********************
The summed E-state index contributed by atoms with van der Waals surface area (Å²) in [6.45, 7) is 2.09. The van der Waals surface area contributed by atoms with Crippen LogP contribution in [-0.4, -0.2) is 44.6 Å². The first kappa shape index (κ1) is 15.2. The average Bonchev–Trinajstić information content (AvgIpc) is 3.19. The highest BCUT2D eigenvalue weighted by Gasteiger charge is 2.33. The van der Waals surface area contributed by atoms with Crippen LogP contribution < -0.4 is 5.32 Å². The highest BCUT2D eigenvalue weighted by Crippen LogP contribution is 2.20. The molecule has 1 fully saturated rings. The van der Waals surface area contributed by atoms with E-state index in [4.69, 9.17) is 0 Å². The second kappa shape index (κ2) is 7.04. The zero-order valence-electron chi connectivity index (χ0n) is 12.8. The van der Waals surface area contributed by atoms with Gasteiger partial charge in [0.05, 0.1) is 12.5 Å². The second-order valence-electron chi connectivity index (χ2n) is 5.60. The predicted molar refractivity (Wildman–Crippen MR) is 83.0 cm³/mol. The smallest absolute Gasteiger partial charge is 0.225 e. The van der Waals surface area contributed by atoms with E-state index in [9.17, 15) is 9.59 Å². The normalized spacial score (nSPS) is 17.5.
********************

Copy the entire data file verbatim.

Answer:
The summed E-state index contributed by atoms with van der Waals surface area (Å²) in [6.45, 7) is 2.09. The van der Waals surface area contributed by atoms with Crippen LogP contribution in [-0.4, -0.2) is 44.6 Å². The first kappa shape index (κ1) is 15.2. The average Bonchev–Trinajstić information content (AvgIpc) is 3.19. The highest BCUT2D eigenvalue weighted by Gasteiger charge is 2.33. The van der Waals surface area contributed by atoms with Crippen LogP contribution < -0.4 is 5.32 Å². The highest BCUT2D eigenvalue weighted by Crippen LogP contribution is 2.20. The molecule has 1 fully saturated rings. The van der Waals surface area contributed by atoms with E-state index in [4.69, 9.17) is 0 Å². The second kappa shape index (κ2) is 7.04. The zero-order valence-electron chi connectivity index (χ0n) is 12.8. The van der Waals surface area contributed by atoms with Gasteiger partial charge in [0.05, 0.1) is 12.5 Å². The second-order valence-electron chi connectivity index (χ2n) is 5.60. The predicted molar refractivity (Wildman–Crippen MR) is 83.0 cm³/mol. The smallest absolute Gasteiger partial charge is 0.225 e. The van der Waals surface area contributed by atoms with E-state index in [9.17, 15) is 9.59 Å². The normalized spacial score (nSPS) is 17.5.